The safety of fluconazole was assessed by monitoring the frequency, intensity, and relationship to study drug of AEs while on study drug and for 7 days after the last dose. The results of clinical laboratory tests performed within 72 hours of study drug administration and weekly throughout the monitoring period were recorded. The primary AE of interest was liver toxicity assessed by the evaluation of aspartate aminotransferase (AST) and alanine aminotransferase (ALT) values measured at least weekly during study drug administration. AEs were graded according to the National Cancer Institute’s Common Terminology Criteria and reported as mild (grade 1), moderate (grade 2), severe (grade 3), life-threatening (grade 4), or fatal (grade 5). Causality (unrelated and possibly, probably and definitely related) of AEs and study drug was determined by the principal investigator and the treating physician. AEs determined to be probably or definitely related to study drug were followed until resolution. The safety data were summarized descriptively.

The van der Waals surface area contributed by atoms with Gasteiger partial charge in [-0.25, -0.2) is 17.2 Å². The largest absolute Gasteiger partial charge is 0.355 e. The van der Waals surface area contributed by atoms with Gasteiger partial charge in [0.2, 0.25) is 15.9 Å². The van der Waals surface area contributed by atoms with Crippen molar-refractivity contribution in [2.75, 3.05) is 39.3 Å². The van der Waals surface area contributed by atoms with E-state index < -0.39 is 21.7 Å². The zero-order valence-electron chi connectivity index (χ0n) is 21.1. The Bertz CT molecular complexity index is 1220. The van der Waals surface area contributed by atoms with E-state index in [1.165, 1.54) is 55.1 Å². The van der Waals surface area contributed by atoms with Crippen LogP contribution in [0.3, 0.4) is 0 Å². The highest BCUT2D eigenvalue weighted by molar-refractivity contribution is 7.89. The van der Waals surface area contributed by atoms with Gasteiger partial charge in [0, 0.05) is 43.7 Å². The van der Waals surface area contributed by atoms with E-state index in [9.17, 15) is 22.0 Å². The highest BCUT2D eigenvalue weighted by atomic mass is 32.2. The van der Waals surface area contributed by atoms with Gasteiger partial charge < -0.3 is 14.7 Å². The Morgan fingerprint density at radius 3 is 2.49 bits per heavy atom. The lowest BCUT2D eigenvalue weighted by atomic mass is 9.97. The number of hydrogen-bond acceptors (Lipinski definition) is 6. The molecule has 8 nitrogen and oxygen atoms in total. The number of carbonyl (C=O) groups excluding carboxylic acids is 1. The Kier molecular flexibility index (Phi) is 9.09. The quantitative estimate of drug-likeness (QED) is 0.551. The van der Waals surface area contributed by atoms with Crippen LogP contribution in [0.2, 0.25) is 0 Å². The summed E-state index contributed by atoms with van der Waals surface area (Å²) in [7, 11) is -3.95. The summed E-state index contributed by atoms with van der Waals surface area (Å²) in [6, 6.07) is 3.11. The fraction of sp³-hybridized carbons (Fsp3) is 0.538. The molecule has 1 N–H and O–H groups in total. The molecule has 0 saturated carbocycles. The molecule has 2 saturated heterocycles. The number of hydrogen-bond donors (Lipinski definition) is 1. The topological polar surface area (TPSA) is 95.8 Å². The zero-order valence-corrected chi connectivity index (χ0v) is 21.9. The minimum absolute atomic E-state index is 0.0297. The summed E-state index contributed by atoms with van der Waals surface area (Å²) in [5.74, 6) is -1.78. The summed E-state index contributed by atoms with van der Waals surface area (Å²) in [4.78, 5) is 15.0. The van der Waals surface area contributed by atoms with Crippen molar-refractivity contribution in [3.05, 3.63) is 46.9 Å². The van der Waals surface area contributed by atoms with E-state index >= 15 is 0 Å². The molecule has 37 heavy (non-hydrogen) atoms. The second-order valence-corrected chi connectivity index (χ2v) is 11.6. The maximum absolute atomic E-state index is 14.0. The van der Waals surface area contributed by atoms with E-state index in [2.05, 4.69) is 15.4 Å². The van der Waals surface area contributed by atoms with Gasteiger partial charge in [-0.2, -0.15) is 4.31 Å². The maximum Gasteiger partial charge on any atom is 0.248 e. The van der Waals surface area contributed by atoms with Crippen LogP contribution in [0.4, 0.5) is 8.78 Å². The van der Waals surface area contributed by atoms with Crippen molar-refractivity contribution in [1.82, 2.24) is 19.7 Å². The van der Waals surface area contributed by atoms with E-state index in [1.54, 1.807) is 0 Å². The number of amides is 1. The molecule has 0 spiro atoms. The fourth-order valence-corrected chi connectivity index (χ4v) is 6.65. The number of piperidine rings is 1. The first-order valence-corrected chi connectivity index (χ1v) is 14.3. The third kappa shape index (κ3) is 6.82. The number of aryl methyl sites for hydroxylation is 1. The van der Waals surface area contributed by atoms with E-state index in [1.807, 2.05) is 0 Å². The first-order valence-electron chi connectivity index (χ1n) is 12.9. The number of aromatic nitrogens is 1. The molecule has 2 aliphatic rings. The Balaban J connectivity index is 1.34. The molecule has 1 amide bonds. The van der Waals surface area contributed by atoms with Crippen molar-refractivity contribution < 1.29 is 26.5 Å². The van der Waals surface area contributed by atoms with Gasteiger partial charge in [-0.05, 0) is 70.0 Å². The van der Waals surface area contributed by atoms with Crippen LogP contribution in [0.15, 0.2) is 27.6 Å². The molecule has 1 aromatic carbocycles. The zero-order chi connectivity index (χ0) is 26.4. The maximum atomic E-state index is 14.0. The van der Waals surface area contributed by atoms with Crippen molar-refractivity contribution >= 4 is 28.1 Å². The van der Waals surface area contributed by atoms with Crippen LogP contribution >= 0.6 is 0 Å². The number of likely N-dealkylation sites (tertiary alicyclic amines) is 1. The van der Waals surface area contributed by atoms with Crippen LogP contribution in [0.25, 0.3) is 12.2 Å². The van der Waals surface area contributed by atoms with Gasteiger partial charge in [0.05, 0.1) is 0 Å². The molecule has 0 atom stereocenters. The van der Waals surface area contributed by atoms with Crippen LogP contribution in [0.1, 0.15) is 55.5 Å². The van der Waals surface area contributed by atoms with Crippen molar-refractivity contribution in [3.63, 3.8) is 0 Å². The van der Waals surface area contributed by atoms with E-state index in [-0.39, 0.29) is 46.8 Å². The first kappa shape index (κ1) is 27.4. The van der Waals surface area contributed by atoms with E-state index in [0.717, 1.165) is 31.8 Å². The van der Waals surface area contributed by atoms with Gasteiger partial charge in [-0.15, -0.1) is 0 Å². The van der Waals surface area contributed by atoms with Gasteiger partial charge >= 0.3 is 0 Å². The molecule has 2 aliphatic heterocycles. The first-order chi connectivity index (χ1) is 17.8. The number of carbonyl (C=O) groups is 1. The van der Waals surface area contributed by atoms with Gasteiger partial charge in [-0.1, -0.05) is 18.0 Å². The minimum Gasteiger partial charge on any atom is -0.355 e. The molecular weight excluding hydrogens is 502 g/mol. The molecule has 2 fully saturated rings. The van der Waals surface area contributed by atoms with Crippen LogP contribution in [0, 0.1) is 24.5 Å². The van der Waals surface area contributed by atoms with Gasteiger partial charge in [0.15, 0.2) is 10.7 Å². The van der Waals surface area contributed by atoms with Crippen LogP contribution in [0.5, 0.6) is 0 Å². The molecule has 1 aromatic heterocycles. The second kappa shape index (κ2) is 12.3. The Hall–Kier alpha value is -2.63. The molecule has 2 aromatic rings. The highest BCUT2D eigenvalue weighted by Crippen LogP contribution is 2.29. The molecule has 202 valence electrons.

Between August 2010 and July 2011, 10 infants with a median age of 19 days (range 1–113 days) supported with ECMO were enrolled in the study, received at least 1 dose of fluconazole, and were included in the safety analysis (see Table, Supplemental Digital Content 1, which shows infant demographics). Nine infants received prophylactic intravenous fluconazole (25 mg/kg weekly infused over 2 hours), and 1 infant (#7) was treated for presumed fungal infection with standard-of-care fluconazole (12 mg/kg intravenously daily infused over 1 hour). PK samples were collected from the 9 infants on prophylaxis around the first dose, and the 6 infants who remained on ECMO for more than 1 week were also sampled around the second dose. Infant #7, who received fluconazole 12 mg/kg/day, had PK samples collected around the final seventh dose. Thirty percent of infants were female, 60% were white, and 10% were Hispanic. Three infants were born pre-term. At time of cannulation, median corrected age was 41 weeks (range 36–53 weeks). Hemofiltration and/or continuous veno-venous hemodialysis (CVVHD) was used in 3 infants. Overall serum creatinine was similar between first dose and multiple dose evaluations, although 2 infants receiving hemofiltration or CVVHD had a 3-fold increase in their serum creatinine between dose 1 and 2. The renal dysfunction in infant #3 was multifactorial, while that in infant #6 was due to intrinsic renal dysfunction following cardiac arrest. In both cases, renal dysfunction occurred prior to initiation of hemofiltration.